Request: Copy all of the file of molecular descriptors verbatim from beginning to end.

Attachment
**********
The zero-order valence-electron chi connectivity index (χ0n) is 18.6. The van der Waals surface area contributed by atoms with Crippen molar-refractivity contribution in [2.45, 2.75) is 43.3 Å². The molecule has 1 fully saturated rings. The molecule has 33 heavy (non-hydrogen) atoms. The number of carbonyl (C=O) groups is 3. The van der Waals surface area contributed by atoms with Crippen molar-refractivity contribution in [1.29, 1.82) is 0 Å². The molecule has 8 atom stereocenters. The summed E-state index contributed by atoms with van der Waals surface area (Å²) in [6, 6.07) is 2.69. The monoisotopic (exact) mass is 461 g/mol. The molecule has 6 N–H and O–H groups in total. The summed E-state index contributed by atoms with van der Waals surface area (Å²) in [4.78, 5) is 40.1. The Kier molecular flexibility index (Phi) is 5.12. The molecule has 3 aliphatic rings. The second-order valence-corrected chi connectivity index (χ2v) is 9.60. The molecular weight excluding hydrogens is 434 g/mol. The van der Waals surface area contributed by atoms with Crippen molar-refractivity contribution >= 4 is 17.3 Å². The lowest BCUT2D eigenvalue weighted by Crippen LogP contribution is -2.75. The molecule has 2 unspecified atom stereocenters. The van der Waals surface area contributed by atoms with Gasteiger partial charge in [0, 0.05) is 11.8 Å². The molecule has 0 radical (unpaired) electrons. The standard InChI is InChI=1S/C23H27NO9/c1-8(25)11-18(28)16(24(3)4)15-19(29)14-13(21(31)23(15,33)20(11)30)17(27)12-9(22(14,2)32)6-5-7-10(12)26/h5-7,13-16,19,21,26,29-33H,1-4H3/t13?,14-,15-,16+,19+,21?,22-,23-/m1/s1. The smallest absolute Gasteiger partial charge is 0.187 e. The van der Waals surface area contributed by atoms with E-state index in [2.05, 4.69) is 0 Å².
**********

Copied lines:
The zero-order valence-electron chi connectivity index (χ0n) is 18.6. The van der Waals surface area contributed by atoms with Crippen molar-refractivity contribution in [2.45, 2.75) is 43.3 Å². The molecule has 1 fully saturated rings. The molecule has 33 heavy (non-hydrogen) atoms. The number of carbonyl (C=O) groups is 3. The van der Waals surface area contributed by atoms with Crippen molar-refractivity contribution in [1.29, 1.82) is 0 Å². The molecule has 8 atom stereocenters. The summed E-state index contributed by atoms with van der Waals surface area (Å²) in [6, 6.07) is 2.69. The monoisotopic (exact) mass is 461 g/mol. The molecule has 6 N–H and O–H groups in total. The summed E-state index contributed by atoms with van der Waals surface area (Å²) in [4.78, 5) is 40.1. The Kier molecular flexibility index (Phi) is 5.12. The molecule has 3 aliphatic rings. The second-order valence-corrected chi connectivity index (χ2v) is 9.60. The molecular weight excluding hydrogens is 434 g/mol. The van der Waals surface area contributed by atoms with Crippen molar-refractivity contribution >= 4 is 17.3 Å². The lowest BCUT2D eigenvalue weighted by Crippen LogP contribution is -2.75. The molecule has 2 unspecified atom stereocenters. The van der Waals surface area contributed by atoms with Gasteiger partial charge in [0, 0.05) is 11.8 Å². The molecule has 0 radical (unpaired) electrons. The standard InChI is InChI=1S/C23H27NO9/c1-8(25)11-18(28)16(24(3)4)15-19(29)14-13(21(31)23(15,33)20(11)30)17(27)12-9(22(14,2)32)6-5-7-10(12)26/h5-7,13-16,19,21,26,29-33H,1-4H3/t13?,14-,15-,16+,19+,21?,22-,23-/m1/s1. The smallest absolute Gasteiger partial charge is 0.187 e. The van der Waals surface area contributed by atoms with E-state index in [2.05, 4.69) is 0 Å².